Passive website insufficient to confer jurisdiction, says court

In Lilly Icos LLC v Richie Laboratories Limited (Case CS (OS) 392/2005, August 21 2009), the Delhi High Court has held that a passive presence on the Internet was insufficient to confer jurisdiction over an out-of-state defendant.
Many websites are used solely or primarily as an advertising medium, rather than a way of conducting commercial transactions. The courts have had great difficulty in deciding whether they have territorial jurisdiction over cases involving such websites. By and large, the courts have concluded that the operation of a passive website - which makes information available for browsing, but does not allow users to execute transactions online - is insufficient to confer jurisdiction.

In the present case, US-based Lilly Icos LLC, the owner of the well-known CIALIS mark, alleged that Richie Laboratories Limited, a Mumbai-based entity, advertised drugs under the trademarks TADARICH and RICHCALIS on its website, which could be accessed from Delhi, and sold its drugs all over the world via orders placed on the website. Lilly argued that the Tadarich product used the same trade dress as its Cialis product, and that RICHCALIS was confusingly similar to its CIALIS mark.

The court found that the website was merely used to post information on the nature and purpose of the Tadarich product, and did not invite orders from consumers in Delhi. The court observed that this website could not be said to be interactive - that is, it did not allow users to buy Richie's goods. Thus, the advertisements posted on the website lacked the “interactive features” which would justify the exercise of personal jurisdiction. The court relied on India TV v India Broadcast Live LLC (145 (2007) DLT 521), in which it was held that:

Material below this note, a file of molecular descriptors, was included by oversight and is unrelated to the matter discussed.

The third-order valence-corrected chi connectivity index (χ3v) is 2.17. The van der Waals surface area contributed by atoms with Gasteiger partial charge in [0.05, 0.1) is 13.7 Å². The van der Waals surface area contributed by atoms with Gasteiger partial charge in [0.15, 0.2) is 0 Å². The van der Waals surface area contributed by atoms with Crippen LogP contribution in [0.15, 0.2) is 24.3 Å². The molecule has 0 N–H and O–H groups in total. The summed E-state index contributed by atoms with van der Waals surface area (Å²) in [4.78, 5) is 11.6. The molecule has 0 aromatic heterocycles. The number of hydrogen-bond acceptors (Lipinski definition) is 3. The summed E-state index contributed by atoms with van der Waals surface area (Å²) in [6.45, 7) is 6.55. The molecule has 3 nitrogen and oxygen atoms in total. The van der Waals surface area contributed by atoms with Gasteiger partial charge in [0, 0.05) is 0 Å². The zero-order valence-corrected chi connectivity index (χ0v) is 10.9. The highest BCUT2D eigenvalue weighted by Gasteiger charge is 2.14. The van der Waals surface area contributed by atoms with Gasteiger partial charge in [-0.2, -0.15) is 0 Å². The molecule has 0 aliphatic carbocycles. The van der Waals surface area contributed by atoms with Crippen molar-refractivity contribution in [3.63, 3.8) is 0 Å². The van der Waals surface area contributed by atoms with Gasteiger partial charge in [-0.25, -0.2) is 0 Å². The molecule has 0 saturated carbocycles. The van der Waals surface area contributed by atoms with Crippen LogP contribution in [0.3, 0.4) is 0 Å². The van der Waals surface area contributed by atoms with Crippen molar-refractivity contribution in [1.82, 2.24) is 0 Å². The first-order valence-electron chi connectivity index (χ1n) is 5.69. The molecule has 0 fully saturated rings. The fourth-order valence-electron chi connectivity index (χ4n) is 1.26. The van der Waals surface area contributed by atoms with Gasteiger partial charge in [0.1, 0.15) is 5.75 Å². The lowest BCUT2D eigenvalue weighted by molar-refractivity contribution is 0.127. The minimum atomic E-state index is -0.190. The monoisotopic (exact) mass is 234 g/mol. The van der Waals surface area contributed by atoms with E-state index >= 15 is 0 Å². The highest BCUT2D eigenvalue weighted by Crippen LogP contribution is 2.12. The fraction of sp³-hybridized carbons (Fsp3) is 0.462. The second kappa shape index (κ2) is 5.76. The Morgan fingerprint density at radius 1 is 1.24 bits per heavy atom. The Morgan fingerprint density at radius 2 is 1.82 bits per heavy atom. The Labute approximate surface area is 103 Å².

"it would have to be seen whether the defendant’s activities have a sufficient connection with the forum state (India), whether the cause of action arises out of the defendant’s activities within the forum state and whether the exercise of jurisdiction would be reasonable.”

In the present case, the court concluded that the operation of a passive website did not confer jurisdiction to the court and that Lilly should "show something more to indicate that the cause of action arose in a substantial manner so as to invoke the jurisdiction of [the] court".

Further, the court held that “random, fortuitous or attenuated” contacts between a defendant and the forum state do not provide an adequate basis for jurisdiction. The maintenance of a website does not in itself represent a continuous and systematic contact sufficient to confer jurisdiction. To have a sufficient connection or contact with the forum state, the advertisement posted on the Internet must relate to the plaintiff’s cause of action.
Binny Kalra, Anand And Anand Advocates, New Delhi

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